from each fiber. Because the mapping from the image end to the spectrograph end
is known, the spectrograph can analyze all the individual objects in the image field
Optical fibers used in astronomical applications must meet many
requirements.2 One is high transmission for the optical spectrum of interest. This
is a function of the core and cladding material choices, not shape, and is not significantly
different between square and circular fibers.
A second requirement is low focal ratio degradation. The ideal
fiber in an astronomical spectroscope would preserve the f number of the imaging
optics when delivering light to the spectroscope. In practice, however, the fiber
output has a higher f number than that of the imaging optics, and the amount of
focal ratio degradation increases with f number. An optical fiber receiving an f/8
image from the telescope, for instance, might deliver only an f/16 image to the
spectrograph. This focal ratio degradation complicates the spectroscope’s
optical design as well as decreases the amount of light available for forming the
A third requirement for astronomical optical fibers is a high
degree of image scrambling. Scrambling prevents the optical fiber from carrying
any information on the star image’s radial position at the fiber input. If
position information were preserved, it would affect the optical geometry inside
the spectrograph, and a shift in the star’s radial position on the fiber (such
as from atmospheric refraction) would result in a shift of the spectrum’s
position on the CCD sensor (Figure 4). Because the spectrograph uses a CCD array
to sense the spectral pattern, with each pixel in a row collecting energy for a
specific wavelength, a change in the spectrum’s position on the CCD would
place optical energy into the wrong bins.
Figure 4. Insufficient image scrambling in round optical fibers can cause shifting in the
spectrum’s position within a spectrograph as the star image moves across the
fiber surface, decreasing the instrument’s effective wavelength resolution.
Courtesy of Gerardo Avila, European Southern Observatory.
As with focal ratio degradation, the amount of image scrambling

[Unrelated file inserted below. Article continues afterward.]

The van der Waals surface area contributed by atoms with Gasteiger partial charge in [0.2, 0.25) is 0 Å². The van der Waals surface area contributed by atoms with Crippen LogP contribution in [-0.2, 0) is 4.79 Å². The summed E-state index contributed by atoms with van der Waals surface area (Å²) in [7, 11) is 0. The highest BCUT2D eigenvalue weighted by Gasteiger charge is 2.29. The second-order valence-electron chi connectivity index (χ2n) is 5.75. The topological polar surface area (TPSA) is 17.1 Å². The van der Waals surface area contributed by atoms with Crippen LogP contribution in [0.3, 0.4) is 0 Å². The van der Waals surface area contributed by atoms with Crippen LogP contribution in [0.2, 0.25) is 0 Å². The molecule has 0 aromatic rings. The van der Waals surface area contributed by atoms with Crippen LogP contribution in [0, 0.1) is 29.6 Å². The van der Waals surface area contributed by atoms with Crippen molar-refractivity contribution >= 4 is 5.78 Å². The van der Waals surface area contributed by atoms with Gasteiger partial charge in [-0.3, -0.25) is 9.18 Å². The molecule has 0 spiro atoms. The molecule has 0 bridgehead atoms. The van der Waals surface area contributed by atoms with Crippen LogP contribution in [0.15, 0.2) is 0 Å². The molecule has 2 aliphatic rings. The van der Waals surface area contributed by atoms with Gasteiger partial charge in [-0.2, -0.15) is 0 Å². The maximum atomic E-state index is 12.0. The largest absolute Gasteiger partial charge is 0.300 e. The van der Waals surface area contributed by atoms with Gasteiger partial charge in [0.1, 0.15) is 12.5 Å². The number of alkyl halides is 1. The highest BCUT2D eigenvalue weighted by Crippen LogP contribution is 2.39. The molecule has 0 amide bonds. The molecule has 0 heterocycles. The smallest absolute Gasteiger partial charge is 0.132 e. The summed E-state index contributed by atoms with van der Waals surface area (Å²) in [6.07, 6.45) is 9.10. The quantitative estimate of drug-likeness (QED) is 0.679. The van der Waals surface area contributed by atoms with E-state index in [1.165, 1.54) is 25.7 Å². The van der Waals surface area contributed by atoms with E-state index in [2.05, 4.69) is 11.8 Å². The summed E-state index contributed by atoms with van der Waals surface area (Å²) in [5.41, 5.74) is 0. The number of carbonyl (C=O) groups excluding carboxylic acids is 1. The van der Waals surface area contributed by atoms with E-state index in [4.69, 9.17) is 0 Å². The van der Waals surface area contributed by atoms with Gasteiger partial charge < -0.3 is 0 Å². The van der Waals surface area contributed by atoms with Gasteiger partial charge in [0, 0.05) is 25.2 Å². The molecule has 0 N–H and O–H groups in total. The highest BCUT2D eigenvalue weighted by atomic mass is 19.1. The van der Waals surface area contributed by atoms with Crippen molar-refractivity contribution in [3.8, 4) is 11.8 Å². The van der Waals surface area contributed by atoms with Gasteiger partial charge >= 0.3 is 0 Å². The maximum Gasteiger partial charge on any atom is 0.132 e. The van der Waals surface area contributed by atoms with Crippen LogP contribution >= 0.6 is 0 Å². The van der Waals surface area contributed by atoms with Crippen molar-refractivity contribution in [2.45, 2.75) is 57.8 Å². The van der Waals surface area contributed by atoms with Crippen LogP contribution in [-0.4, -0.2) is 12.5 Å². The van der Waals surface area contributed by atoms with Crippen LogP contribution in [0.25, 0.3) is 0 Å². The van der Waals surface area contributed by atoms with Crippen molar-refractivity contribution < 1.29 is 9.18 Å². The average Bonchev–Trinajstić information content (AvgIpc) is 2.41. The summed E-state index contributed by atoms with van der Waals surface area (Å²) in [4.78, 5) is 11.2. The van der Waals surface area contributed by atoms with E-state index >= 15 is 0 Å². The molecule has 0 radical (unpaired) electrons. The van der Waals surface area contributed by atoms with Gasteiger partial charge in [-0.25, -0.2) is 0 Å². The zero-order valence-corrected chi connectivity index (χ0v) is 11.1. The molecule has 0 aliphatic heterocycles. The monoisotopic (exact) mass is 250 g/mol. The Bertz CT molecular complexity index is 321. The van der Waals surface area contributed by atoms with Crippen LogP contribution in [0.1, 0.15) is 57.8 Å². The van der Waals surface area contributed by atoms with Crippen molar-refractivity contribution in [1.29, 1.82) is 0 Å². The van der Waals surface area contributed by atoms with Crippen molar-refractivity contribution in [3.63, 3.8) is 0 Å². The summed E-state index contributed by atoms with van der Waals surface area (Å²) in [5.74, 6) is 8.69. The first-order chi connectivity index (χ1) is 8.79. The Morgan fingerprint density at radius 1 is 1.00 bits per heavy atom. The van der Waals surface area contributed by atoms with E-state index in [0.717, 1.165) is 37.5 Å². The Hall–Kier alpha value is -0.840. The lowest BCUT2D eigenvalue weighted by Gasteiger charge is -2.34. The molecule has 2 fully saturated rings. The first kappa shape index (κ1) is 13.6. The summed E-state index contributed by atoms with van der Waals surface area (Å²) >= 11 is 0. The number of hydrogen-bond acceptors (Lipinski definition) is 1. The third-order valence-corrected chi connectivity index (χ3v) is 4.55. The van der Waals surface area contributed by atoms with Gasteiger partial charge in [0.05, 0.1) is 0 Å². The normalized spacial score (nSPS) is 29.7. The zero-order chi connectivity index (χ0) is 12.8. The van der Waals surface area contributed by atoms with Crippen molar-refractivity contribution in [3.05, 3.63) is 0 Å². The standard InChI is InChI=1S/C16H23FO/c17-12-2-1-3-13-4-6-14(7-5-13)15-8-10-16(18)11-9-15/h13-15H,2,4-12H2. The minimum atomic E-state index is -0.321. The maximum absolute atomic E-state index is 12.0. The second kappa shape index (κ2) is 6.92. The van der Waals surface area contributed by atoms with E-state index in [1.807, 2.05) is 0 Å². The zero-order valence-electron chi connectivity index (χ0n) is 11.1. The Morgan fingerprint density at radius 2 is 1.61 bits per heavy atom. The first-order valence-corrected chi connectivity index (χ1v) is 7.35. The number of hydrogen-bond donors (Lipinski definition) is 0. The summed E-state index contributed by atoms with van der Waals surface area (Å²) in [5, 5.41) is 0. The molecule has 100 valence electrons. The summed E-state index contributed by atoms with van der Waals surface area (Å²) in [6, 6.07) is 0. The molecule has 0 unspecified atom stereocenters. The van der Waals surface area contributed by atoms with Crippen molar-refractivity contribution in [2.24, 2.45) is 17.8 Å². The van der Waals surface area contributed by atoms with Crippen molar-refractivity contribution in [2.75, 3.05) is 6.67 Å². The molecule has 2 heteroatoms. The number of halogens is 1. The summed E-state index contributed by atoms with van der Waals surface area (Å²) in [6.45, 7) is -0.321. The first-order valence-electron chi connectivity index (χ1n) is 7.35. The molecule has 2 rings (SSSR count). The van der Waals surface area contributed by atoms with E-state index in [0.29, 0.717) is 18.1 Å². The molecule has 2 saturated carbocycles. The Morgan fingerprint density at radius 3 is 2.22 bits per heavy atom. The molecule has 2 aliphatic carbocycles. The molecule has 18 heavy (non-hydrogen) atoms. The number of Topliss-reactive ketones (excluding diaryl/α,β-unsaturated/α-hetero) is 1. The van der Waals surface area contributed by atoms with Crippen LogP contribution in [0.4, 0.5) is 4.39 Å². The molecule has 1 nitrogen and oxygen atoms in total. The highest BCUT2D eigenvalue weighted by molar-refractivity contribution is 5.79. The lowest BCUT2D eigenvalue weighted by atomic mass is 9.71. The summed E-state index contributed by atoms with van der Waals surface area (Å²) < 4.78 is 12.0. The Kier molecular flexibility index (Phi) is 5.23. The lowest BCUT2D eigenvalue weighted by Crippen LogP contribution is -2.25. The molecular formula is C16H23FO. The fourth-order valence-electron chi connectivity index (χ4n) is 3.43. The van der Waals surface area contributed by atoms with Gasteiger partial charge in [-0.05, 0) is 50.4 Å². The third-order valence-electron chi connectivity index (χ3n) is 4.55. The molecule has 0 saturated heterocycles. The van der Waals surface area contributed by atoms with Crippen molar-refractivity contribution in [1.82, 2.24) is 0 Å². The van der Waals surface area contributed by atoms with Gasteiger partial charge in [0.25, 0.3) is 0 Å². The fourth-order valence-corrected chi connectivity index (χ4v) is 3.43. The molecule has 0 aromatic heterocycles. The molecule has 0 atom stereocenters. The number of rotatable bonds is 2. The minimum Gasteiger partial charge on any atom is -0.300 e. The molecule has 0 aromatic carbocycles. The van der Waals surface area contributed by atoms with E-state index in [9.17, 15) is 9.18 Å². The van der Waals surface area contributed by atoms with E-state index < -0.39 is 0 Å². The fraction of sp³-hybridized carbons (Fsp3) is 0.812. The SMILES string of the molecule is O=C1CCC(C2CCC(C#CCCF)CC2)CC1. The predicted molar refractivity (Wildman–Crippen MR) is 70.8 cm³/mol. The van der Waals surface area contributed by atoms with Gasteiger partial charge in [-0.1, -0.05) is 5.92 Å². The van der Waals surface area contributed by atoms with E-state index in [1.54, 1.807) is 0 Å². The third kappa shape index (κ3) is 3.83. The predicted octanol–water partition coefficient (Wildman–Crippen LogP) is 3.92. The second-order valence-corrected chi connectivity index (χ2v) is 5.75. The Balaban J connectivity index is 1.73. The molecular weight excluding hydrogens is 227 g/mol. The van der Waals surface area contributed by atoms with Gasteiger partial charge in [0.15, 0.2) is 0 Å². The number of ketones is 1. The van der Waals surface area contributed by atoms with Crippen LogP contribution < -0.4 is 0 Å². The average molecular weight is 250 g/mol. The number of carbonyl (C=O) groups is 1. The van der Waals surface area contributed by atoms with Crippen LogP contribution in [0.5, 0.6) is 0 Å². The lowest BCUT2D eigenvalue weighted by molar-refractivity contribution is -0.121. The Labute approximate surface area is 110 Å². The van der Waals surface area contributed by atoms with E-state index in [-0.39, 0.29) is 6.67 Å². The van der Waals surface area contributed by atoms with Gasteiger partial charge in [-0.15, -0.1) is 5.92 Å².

a fiber exhibits increases with increasing f number. This forces instrument developers
into a trade-off. The faster (more light gathering) the optical design, the less
the focal ratio degradation but the worse the spectral variations resulting from
Square fibers eliminate trade-offs
Early results from some CeramOptec customers indicate that square
fibers exhibit less focal ratio degradation than corresponding circular fibers.
In addition, the square fibers show much greater scrambling than circular fiber,
so that, at low f numbers, the spectrograph is less affected by seeing conditions
and guidance errors that alter a star’s radial position on the fiber. These
improved attributes eliminate the need for a trade-off between focal ratio degradation
and scrambling in astronomical spectroscope design. Coupled with the greater capture
area of a square fiber bundle, the focal ratio degradation and scrambling improvements
make square fibers a much better match to astronomical applications than traditional
Figure 5. Although optical fibers with circular cross sections are
easy to manufacture, there is no fundamental reason why fiber cores cannot have
other shapes, including octagonal. Courtesy of CeramOptec.
The shape of the square fiber core thus provides better solutions
than the traditional circular fiber to a variety of application challenges. Increased
capture area in bundles, efficient match to noncircular beams and uniform output
power distribution have significant benefits in spectroscopy, laser surface treatments
and diode laser coupling. The rectangular near-field beam shape also can be of benefit
in any application that requires uniform rectilinear illumination.
Meet the authors
Franz Schuberts is sales manager of industrial and scientific
fiber optics at CeramOptec GmbH in Bonn, Germany; Axel Hoben is a sales engineer
for industrial and scientific fiber optics at CeramOptec GmbH; Kevin Bakhshpour
is vice president of sales and marketing at CeramOptec Industries Inc. in East Longmeadow,
Mass.; and Cheryl Provost is a scientific/industrial sales engineer at CeramOptec
Industries Inc.; e-mail: firstname.lastname@example.org.
1. J.R. Hayes et al (Oct. 30, 2006). Square core jacketed air-clad
fiber. J Opt Soc Amer, Vol. 14, No. 22, pp. 10345-10350.
2. Samuel C. Barden (1998). Review of fiber-optic properties for
astronomical spectroscopy. Astronomical Society of the Pacific Conference Series,
Vol. 152, pp. 14-19.